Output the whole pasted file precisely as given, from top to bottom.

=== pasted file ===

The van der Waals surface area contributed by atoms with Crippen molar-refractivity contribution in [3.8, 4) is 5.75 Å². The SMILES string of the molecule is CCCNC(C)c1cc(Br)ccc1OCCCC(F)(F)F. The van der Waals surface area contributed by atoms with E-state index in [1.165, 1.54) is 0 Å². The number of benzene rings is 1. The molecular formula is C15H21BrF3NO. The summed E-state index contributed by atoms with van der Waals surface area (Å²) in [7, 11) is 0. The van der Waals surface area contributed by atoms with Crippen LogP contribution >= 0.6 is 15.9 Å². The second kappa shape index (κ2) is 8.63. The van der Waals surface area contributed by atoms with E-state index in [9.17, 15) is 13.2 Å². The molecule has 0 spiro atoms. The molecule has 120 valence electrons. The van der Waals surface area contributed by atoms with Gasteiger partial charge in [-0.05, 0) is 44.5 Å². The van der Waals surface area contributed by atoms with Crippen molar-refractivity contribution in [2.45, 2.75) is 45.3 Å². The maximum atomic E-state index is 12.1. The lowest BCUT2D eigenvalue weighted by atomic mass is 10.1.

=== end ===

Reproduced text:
The van der Waals surface area contributed by atoms with Crippen molar-refractivity contribution in [3.8, 4) is 5.75 Å². The SMILES string of the molecule is CCCNC(C)c1cc(Br)ccc1OCCCC(F)(F)F. The van der Waals surface area contributed by atoms with E-state index in [1.165, 1.54) is 0 Å². The number of benzene rings is 1. The molecular formula is C15H21BrF3NO. The summed E-state index contributed by atoms with van der Waals surface area (Å²) in [7, 11) is 0. The van der Waals surface area contributed by atoms with Crippen LogP contribution >= 0.6 is 15.9 Å². The second kappa shape index (κ2) is 8.63. The van der Waals surface area contributed by atoms with E-state index in [9.17, 15) is 13.2 Å². The molecule has 0 spiro atoms. The molecule has 120 valence electrons. The van der Waals surface area contributed by atoms with Gasteiger partial charge in [-0.05, 0) is 44.5 Å². The van der Waals surface area contributed by atoms with Crippen molar-refractivity contribution in [2.45, 2.75) is 45.3 Å². The maximum atomic E-state index is 12.1. The lowest BCUT2D eigenvalue weighted by atomic mass is 10.1.